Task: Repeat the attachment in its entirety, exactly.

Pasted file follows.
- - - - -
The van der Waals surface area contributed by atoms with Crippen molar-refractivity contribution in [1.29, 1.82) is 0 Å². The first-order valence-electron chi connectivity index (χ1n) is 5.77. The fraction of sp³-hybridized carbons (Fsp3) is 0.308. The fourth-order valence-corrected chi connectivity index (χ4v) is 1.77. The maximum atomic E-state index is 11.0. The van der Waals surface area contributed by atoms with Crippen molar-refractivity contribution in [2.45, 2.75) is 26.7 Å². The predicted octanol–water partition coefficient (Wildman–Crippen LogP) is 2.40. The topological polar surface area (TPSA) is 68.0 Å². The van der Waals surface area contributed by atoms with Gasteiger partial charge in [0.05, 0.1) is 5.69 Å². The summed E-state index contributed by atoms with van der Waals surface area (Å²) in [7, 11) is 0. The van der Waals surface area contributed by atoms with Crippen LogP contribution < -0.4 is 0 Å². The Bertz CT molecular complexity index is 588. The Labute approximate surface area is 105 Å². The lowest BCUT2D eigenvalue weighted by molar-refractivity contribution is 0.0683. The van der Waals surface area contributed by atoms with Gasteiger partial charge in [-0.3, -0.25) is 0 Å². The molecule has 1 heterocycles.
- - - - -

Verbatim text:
The van der Waals surface area contributed by atoms with Crippen molar-refractivity contribution in [1.29, 1.82) is 0 Å². The first-order valence-electron chi connectivity index (χ1n) is 5.77. The fraction of sp³-hybridized carbons (Fsp3) is 0.308. The fourth-order valence-corrected chi connectivity index (χ4v) is 1.77. The maximum atomic E-state index is 11.0. The van der Waals surface area contributed by atoms with Crippen molar-refractivity contribution in [2.45, 2.75) is 26.7 Å². The predicted octanol–water partition coefficient (Wildman–Crippen LogP) is 2.40. The topological polar surface area (TPSA) is 68.0 Å². The van der Waals surface area contributed by atoms with Gasteiger partial charge in [0.05, 0.1) is 5.69 Å². The summed E-state index contributed by atoms with van der Waals surface area (Å²) in [7, 11) is 0. The van der Waals surface area contributed by atoms with Crippen LogP contribution < -0.4 is 0 Å². The Bertz CT molecular complexity index is 588. The Labute approximate surface area is 105 Å². The lowest BCUT2D eigenvalue weighted by molar-refractivity contribution is 0.0683. The van der Waals surface area contributed by atoms with Gasteiger partial charge in [-0.3, -0.25) is 0 Å². The molecule has 1 heterocycles.